In this chapter, Paul teaches that the secure mind – that which is guarded by the peace of God – frees us from worry. There’s a catch, however – we have to have put into practice those things Paul taught in the previous chapters. If a Believer does not achieve the single mind (chapter 1), the submissive mind (chapter 2), and the spiritual mind (chapter 3), they cannot acquire the secure mind, the mind that is free from worry.
The roots of the English word “worry” actually stems from “to strangle”, and is a fitting description of the effects of worry. Worry is basically wrong thinking and attitudes towards people, circumstances, or things. Because Paul had the single mind of chapter 1, he gained victory over circumstances; because he had the submissive mind of chapter 2, he overcame troublesome people; because he had the spiritual mind of chapter 3, he triumphed over physical circumstances (things). Therefore it’s natural for him to have the secure mind described in this final chapter, the result of sanctification being a mind and heart at peace which cannot be disturbed by people, circumstances, or things.
Read verses 1-5
Q: To get the overall context right, let’s start by placing the final statement in v.5 in the proper context. What does it mean, “The Lord is near’?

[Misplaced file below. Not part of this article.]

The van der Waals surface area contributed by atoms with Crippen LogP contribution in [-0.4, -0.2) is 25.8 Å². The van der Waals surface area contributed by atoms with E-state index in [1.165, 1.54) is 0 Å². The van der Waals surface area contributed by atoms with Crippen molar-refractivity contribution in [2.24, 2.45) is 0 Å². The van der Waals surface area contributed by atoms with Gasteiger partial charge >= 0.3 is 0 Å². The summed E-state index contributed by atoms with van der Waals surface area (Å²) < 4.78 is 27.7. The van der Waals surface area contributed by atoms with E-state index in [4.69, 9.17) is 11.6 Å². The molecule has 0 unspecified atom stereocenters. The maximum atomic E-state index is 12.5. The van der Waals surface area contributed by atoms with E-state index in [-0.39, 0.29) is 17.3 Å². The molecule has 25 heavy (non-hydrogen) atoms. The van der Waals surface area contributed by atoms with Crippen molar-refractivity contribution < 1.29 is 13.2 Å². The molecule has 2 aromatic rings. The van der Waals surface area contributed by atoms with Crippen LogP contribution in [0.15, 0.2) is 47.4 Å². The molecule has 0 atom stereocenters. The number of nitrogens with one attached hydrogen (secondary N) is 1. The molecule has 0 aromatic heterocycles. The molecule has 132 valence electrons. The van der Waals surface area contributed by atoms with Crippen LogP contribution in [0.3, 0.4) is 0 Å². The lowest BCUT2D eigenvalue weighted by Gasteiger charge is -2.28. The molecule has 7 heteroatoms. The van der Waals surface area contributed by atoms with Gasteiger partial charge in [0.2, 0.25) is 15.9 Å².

A: This is not a reference to the Second Coming, but a reminder that we are in Christ’s presence. In this context it’s making a statement about how we should behave towards others the same way we’d behave standing before the very presence of Christ.
Q: What are the GENERAL instructions which Paul gives to everyone?
“…stand firm in the Lord…” (v.1)
“…live in harmony in the Lord…” (v.2)
“…rejoice in the Lord…” (v.4)
“…The Lord is near”. (v.4)
Point: What Paul is describing is “practicing the presence of God”, of seeing Him in every situation in life in order to allow Him to work out His will.
Q: What is the purpose of Paul’s inclusion of specific instructions to the two women? How does it relate to this teaching?
A: These two women who seemed to be at odds with each other are being encouraged to make things right. Biblically speaking, one cannot properly live and serve in Christ’s presence if personal relationships go unreconciled.
“Therefore if you are presenting your offering at the altar, and there remember that your brother has something against you, leave your offering there before the altar and go; first be reconciled to your brother, and then come and present your offering.
— Matthew 5:23-24
Point: Paul begins by addressing the issue of God’s presence.
Application: If we keep in mind that Christ is always with us in every circumstance, then it’s easy to obey him and get along with others. Part of being willing to heal personal relationships is fixing our eyes on Him instead of other people by living in His presence, not thinking of Him as absent and out of sight.
Read verses 6-9
Q: What is the biblical definition of “peace with God”?
A: It’s what results from faith in Christ.
Therefore, having been justified by faith, we have peace with God through our Lord Jesus Christ,
— Romans 5:1